Bill O'Reilly tries to end Falklands controversy: 'I want to stop this now'

Ex-CBS staffer refutes Bill O'Reilly's claims
Ex-CBS staffer refutes Bill O'Reilly's claims

Bill O'Reilly used archival footage on Monday to try and end a dispute over claims he's made about his time covering the Falklands War.

O'Reilly's latest rebuttal to a report published by Mother Jones focused on a protest he covered in Buenos Aires for CBS News at the conclusion of the 1982 conflict between Argentina and Britain.

At issue: O'Reilly has made several references over the years to being in a "war zone" and a "combat situation." Since he and most reporters covered the war from Buenos Aires, the question was whether a protest there fit those descriptions.

In previous accounts, O'Reilly has also said "many were killed" in the protest and that he was forced to rescue his photographer, who had been "run down" and bloodied in the mayhem.

Following the Mother Jones report, several former colleagues also in Argentina at the time disputed those claims.

On his Fox News show on Monday, O'Reilly mocked the "far-left zealots" who he said had described the protest as a "day in the park." That was a reference to former CBS News correspondent Eric Engberg, who backed the Mother Jones report and said the Buenos Aires riot was "relatively tame."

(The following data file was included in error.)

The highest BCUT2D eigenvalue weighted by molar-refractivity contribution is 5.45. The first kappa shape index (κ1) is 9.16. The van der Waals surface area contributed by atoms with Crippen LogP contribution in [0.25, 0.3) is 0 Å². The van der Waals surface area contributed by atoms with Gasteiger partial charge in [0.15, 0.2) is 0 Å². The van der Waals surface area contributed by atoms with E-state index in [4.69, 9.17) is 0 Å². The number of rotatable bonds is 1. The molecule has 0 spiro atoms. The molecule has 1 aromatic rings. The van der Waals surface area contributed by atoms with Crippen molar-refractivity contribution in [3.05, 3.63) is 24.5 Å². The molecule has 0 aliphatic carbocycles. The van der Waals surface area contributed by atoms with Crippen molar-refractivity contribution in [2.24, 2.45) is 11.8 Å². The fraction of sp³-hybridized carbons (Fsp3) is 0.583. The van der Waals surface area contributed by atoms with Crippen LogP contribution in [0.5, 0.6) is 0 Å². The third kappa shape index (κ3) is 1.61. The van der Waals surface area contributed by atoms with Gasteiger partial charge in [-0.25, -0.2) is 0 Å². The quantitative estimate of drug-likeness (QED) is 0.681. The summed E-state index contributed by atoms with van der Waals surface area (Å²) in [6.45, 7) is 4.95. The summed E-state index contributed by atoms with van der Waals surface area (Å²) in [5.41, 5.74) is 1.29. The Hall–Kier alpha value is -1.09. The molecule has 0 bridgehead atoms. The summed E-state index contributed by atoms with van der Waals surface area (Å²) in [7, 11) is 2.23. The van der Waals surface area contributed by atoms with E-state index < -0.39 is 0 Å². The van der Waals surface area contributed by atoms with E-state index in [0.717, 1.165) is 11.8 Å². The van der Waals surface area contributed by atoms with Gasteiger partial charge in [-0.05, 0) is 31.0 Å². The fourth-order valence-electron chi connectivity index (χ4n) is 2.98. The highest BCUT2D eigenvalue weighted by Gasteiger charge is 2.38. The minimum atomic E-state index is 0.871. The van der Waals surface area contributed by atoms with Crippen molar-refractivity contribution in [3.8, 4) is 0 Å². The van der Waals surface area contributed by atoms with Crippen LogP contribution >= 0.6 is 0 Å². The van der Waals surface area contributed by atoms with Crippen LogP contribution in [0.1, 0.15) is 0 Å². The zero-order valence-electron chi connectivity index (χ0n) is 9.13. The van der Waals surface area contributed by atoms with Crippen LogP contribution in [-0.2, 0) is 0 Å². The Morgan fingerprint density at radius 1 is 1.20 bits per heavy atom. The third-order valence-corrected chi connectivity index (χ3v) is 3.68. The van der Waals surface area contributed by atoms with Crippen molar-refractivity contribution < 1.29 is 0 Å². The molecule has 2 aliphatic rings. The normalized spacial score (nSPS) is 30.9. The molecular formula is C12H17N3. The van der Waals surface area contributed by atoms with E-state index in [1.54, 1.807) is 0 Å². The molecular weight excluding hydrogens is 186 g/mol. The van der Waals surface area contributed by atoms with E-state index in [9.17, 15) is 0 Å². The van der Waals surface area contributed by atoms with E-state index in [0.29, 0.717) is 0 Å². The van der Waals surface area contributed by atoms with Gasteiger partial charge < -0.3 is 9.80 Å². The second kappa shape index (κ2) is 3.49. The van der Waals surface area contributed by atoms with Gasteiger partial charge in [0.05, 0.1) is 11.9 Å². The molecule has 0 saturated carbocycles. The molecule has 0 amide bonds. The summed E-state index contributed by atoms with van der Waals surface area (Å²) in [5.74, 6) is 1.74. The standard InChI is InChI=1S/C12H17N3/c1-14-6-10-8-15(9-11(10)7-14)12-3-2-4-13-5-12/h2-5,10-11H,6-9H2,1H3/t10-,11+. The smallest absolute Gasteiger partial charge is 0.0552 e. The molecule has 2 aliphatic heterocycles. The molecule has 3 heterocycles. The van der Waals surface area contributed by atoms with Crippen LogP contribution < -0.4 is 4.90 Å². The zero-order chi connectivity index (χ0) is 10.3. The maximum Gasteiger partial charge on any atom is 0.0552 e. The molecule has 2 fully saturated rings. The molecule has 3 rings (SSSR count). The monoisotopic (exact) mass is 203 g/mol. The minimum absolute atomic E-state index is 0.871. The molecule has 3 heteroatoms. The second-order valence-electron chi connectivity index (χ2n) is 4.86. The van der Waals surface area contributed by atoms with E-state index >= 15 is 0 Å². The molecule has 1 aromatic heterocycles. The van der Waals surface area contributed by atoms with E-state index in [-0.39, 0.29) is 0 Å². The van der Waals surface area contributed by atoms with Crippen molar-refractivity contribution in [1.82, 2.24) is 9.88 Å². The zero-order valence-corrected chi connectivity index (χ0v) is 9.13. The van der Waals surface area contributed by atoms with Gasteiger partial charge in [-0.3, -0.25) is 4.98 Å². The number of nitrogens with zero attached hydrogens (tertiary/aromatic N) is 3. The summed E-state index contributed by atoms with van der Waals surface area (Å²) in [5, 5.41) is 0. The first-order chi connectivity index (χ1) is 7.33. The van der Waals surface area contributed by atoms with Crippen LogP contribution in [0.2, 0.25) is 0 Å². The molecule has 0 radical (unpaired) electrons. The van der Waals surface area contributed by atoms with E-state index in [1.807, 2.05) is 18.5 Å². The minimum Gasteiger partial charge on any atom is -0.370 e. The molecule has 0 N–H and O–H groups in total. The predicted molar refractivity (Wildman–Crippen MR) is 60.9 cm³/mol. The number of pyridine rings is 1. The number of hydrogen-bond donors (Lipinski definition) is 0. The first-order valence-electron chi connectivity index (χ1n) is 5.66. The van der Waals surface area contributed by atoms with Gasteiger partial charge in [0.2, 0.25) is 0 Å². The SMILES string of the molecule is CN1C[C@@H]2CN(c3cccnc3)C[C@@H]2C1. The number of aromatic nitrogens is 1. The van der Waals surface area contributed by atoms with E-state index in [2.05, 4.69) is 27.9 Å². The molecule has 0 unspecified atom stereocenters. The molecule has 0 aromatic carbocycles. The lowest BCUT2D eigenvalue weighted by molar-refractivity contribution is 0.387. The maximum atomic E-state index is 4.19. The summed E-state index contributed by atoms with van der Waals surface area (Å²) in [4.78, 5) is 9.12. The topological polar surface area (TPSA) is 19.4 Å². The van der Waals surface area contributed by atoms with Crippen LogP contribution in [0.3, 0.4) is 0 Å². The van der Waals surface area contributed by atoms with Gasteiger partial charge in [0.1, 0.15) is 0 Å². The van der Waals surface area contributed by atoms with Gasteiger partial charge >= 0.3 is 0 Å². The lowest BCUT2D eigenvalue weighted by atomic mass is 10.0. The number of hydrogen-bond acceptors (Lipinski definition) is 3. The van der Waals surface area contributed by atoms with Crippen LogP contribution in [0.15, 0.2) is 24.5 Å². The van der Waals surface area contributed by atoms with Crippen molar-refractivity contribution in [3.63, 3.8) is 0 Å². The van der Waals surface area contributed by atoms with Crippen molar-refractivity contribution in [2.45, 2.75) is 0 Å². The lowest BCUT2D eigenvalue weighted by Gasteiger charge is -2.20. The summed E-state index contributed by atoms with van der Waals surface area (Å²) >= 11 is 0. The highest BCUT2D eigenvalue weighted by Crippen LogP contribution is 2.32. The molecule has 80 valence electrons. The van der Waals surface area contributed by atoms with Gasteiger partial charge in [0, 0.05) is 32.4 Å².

O'Reilly showed CBS News footage from the protest, including a report that had been filed by Engberg. CBS News posted the footage on its website earlier on Monday.

Engberg's report, which originally aired in June of 1982, described police officers firing tear gas and plastic bullets at protesters.

"It is not known how many were hurt, but witnesses reported at least some serious injuries," Engberg reported at the time. The report also mentioned arrests and beatings.

Dan Rather introduced the broadcast by noting that "some television crew members were knocked to the ground."

O'Reilly said Monday he stands by his claim that people were killed in the riots. "I saw people hit the ground hard. I saw them hauled off, put into ambulances and police vehicles," O'Reilly said. "And the local reportage was that there were fatalities. We have not been able to say how many, alright? But I believe there were."

After showing the footage, O'Reilly spoke to former NBC News Miami bureau chief Don Browne, who backed O'Reilly's characterization of Buenos Aires. "It was a country at war," Browne said.

On his show, O'Reilly made it clear that he intends to put the whole matter to rest. "I want to stop this now," he said. "I hope we can stop it. I really do."

The two Mother Jones reporters who brought the Falklands questions to light aren't interested in letting O'Reilly off the hook just yet. In a story published shortly after Monday's edition of the "O'Reilly Factor," David Corn and Daniel Schulman wrote that the archival footage still doesn't support O'Reilley's claims that police officers fired real bullets at civilians and that "many" were killed.

O'Reilly has also waged an aggressive defense in several interviews with other media outlets. On Monday, New York Times reporters Emily Steel and Ravi Somaiya noted that O'Reilly vowed to take action if the paper's coverage of the Falklands controversy fell short.

"I am coming after you with everything I have," O'Reilly told the Times. "You can take it as a threat."

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